A movie log formerly known as Bookishness / By Charles Matthews

"Dazzled by so many and such marvelous inventions, the people of Macondo ... became indignant over the living images that the prosperous merchant Bruno Crespi projected in the theater with the lion-head ticket windows, for a character who had died and was buried in one film and for whose misfortune tears had been shed would reappear alive and transformed into an Arab in the next one. The audience, who had paid two cents apiece to share the difficulties of the actors, would not tolerate that outlandish fraud and they broke up the seats. The mayor, at the urging of Bruno Crespi, explained in a proclamation that the cinema was a machine of illusions that did not merit the emotional outbursts of the audience. With that discouraging explanation many ... decided not to return to the movies, considering that they already had too many troubles of their own to weep over the acted-out misfortunes of imaginary beings."
--Gabriel García Márquez, One Hundred Years of Solitude

Saturday, March 26, 2016

Blow-Up (Michelangelo Antonioni, 1966)

Back in the day we would discuss for hours the significance of Thomas (David Hemmings) fetching an invisible tennis ball after having photographed an invisible murder. Then later we scrutinized the thematic relationship of Blow-Up to Antonioni's great trilogy of L'Avventura (1960), La Notte (1961), and L'Eclisse (1962). More recently, Blow-Up has figured large in discussions of the "male gaze." But lately it has become a historical artifact from a time and place half a century ago, the "swinging London" of the mid-1960s. And there I think it best belongs. What perhaps needs to be discussed is the tone of the film: Is it a document, or a celebration, or an exposé, or a satire? I think it is a bit of all of these, but mostly the tone is satiric. Thomas's aesthetic detachment, not to say voyeurism, makes him the perfect vehicle for an exploration of the era, from the grim flophouse he spends a night photographing to the drug-addled home of the wealthy, by way of a fashion shoot, a glimpse of what seems to be adulterous affair but may be a murder, a mini-orgy with some teenyboppers, a peek at two of his friends making love, and a performance in a rock club. All of it viewed with the impassive gaze of Thomas, Antonioni, and Carlo Di Palma's movie camera. Is it meant to be funny? Yes, sometimes, as when Thomas encounters the model Verushka at the party and says, "I thought you were supposed to be in Paris," and she replies, "I am in Paris." Or when we see the audience watching the performance of the Yardbirds in the club, showing no signs of enjoyment, but then going crazy when Jeff Beck smashes his guitar and flings it into the audience. Thomas escapes from the club with a piece of it, eludes the pursuing crowd, but throws it away when he realizes it's worthless. (A passerby picks it up, looks it it, and tosses it away.) It's a portrait of a cynical era in which people, as Oscar Wilde put it, know "the price of everything and the value of nothing." Hemmings, with his debauched choirboy* face, is the perfect protagonist, and Vanessa Redgrave, at the start of her career, is beautifully, magnificently enigmatic as the woman who may or may not have been involved in murder. I'm not sure it's a great film -- certainly not in comparison to Antonioni's trilogy -- but it will always be a fascinating one.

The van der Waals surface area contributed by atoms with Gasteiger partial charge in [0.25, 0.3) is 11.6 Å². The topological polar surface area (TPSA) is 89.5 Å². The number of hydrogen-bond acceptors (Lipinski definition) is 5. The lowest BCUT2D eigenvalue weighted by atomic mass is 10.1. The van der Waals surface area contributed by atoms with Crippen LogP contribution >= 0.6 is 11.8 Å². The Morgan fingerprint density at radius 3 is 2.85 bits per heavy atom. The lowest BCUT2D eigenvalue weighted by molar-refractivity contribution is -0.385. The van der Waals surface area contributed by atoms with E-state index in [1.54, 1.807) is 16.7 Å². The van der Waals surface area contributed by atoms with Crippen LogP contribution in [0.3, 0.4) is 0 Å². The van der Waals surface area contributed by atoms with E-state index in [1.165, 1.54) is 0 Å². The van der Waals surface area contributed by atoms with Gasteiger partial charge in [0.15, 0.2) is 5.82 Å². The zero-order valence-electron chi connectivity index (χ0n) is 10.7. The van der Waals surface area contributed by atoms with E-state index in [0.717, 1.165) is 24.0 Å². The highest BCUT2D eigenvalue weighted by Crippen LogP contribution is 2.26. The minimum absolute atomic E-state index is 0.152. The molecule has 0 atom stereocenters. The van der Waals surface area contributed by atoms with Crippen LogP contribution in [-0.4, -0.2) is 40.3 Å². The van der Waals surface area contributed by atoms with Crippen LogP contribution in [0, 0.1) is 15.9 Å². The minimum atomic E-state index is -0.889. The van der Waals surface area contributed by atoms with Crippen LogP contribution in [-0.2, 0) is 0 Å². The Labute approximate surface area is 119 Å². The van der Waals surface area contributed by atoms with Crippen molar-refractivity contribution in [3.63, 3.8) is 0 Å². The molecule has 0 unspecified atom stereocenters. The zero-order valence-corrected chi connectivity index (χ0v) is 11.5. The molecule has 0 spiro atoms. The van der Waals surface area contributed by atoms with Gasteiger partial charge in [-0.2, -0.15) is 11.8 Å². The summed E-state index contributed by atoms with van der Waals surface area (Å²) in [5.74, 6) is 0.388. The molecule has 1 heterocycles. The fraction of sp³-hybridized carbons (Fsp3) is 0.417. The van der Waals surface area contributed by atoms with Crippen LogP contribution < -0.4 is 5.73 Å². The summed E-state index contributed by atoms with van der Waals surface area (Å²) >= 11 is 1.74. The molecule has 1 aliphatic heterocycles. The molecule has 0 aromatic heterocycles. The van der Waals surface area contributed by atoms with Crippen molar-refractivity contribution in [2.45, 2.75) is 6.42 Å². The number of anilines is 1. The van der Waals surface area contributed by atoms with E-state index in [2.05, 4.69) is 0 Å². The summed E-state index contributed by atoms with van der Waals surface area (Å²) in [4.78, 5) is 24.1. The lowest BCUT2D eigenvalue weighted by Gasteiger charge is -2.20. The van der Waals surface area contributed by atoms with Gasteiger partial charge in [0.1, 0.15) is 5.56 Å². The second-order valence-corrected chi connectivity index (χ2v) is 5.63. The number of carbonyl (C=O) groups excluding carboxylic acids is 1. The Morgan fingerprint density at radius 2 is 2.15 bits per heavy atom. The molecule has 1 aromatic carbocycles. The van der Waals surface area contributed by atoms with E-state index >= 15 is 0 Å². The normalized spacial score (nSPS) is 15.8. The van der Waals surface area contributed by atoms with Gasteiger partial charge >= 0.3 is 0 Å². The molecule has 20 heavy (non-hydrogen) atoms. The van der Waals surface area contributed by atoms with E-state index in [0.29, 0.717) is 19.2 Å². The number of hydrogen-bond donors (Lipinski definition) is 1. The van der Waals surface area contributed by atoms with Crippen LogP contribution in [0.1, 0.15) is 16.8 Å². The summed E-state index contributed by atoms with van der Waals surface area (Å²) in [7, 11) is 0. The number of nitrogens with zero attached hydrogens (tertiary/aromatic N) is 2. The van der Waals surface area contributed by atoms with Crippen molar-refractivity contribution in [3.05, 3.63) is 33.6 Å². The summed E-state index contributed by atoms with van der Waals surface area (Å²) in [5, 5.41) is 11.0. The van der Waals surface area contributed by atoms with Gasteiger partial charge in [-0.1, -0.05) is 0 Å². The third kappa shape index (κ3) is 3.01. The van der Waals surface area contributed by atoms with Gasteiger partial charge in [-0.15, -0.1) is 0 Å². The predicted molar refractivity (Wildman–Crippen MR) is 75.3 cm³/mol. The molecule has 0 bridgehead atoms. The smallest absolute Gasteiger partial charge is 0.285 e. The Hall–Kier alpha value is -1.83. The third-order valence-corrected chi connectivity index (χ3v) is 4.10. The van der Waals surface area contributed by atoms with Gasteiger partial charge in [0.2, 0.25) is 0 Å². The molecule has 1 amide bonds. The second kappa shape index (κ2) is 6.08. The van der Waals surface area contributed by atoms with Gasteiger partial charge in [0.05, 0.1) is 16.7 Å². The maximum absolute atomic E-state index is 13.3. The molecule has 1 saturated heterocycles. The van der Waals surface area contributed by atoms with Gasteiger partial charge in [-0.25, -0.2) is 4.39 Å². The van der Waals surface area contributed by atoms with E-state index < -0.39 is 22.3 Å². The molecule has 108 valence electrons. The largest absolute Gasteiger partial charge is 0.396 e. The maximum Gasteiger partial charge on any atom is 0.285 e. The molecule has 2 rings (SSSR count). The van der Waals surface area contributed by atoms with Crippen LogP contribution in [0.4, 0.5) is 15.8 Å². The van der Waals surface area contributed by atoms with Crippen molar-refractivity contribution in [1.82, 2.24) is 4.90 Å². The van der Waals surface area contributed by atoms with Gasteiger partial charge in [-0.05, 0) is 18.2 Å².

*Almost literally: Hemmings started as a boy soprano who was cast by Benjamin Britten in several works, most notably as Miles in the 1954 opera The Turn of the Screw. He can be heard on the recording made that year with Britten conducting.  

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